Following the two openers, true to his rockstar stardom, Mike Ness had a grand entrance with the band. Ness looked quite the gangster in his long black overcoat, black fedora, white shoes, white shirt, and red suspenders. He lost the coat immediately, but lost the fedora after a couple of songs. Social Distortion started their set with “So Far Away” and continued to play a repertoire of deeper cuts and obscurer Social D tracks. Of course, they played a song or two from each album, newer tracks from the most recent album, and bigger hit songs. They ended on a high note with their cover of Johnny Cash’s “Ring of Fire” as their final song (it’s a total crowd pleaser song and I love it!). Ness provided background info on a handful of the songs, most notably that “Black Magic” was written back in the very early days of the band and “Company C” was a track that was only issued on vinyl, but Ness used it as a fitting tribute to Veterans (because the show fell on Veteran’s Day). Whether the tracks were not the popular sing along songs or the Sunday night mood dampened the crowd, there was something somber definitely in the air that night. To my recollection, Ness didn’t even spit once on stage (he’s a big spitter when he performs). Although Ness did encourage the crowd to call in sick to work and let the boss call him at his hotel for the work excuse. All in all, it’s always good to see Social D and the handful of friends that I know who are there. Can’t wait to hear if they put out a new album and what next November will bring – hopefully Social D back headlining a tour through Atlanta!
Social Distortion[nggallery id=685]
Set list for Social Distortion at the Tabernacle in Atlanta on November 11, 2012:
So Far Away
Don’t Take Me For Granted
Machine Gun Blues
Sweet & Lowdown
Sometimes I Do
Story of My Life
Ring of Fire
All Photos ©2012 Ann Bodan Photography
Jonah Parzen-Johnson at Lilypad
Jonah Parzen-Johnson has an innate ability to make the baritone sax sound like bagpipes, and maybe that’s why I cried.
Mostly I cried because Jonah tells radiant stories with his saxophone and analog synth, working the brass and pedals to recreate the framework which surrounds his album Remember When Things Were Better Tomorrow: Parzen-Johnson wanted to make “something of myself that’s for everybody else.”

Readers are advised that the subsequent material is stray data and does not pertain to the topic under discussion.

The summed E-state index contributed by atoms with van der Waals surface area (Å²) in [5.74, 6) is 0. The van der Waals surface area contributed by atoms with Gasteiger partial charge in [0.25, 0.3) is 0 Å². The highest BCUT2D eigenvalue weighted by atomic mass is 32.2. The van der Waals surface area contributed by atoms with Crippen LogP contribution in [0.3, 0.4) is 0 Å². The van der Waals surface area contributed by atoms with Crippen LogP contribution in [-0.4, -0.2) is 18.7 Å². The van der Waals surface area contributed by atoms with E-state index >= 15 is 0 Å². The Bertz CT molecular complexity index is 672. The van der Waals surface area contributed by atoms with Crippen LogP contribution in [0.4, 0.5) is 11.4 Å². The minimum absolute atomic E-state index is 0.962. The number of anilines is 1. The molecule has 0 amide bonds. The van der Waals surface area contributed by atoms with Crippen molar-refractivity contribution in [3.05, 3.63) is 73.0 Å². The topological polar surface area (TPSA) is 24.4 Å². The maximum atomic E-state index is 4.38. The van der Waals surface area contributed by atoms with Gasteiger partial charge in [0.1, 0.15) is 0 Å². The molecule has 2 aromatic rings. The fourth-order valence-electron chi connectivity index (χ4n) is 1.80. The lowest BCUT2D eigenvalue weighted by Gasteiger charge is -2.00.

Jonah opened his set with “Stay There, I’ll Come to You,” showcasing the harmony between synth and sax right off the bat. With haunting lilts, the two combined into a ribbon of melody, pulsating inside the ear as well as the heart. Much like the song’s title, Jonah was the one approaching the audience as an experimental troubadour of tête-à-tête.
The back stories and thoughts behind each song tied in so well with the raw, almost throaty sax, developing such strong, emotional resonance with the musical layers. The skeleton shook.
Speedy Ortiz “riiiiise above and gliiiiiide away” at The Sinclair
The Sinclair was a packed house Wednesday night for the Speedy Ortiz CD release party; as a hometown gig for the Northampton, MA-based band, kinetic warmth buzzed through friends and fans alike as Sadie Dupuis and crew played their freshly-release Foil Deer track-by-track.
What’s a party without some guests, though? That’s where Krill and Mitski come in.
Krill kicked off the night with some tracks from A Distant Fist Unclenching, other goods from Lucky Leaves. Lead singer/bassist Jonah Furman brought to mind early (read: good) Billy Corgan, which I’m not sure he will appreciate. But I think he’ll appreciate this: I couldn’t stop laughing because then I kept thinking about Marilyn Manson telling Billy Corgan that he looked like Charlie Brown.
Opening with “Theme from Krill,” the Boston trio has a knack for rhythm and melody that burrows into your brain. The dreamy bleakness of “Purity of Heart.” The discordant garage rock and hiccupping guitar and warbly Scooter-ness of “Foot.” Krill’s sound is a good, comfy noise that keeps you wiggling and all that good stuff. Be sure to catch the band at Boston Calling.
Years & Years at Royale Boston
During winter storm Juno, UK electro pop group Years & Years were forced to cancel the first show of their two-night stint in New York City back in January. After the snow finally melted, they made the rounds again this past March, playing several shows in California, South by Southwest before finally landing in Boston.
Due to popular demand, the show was moved from The Sinclair to the Royale in downtown’s Theater District.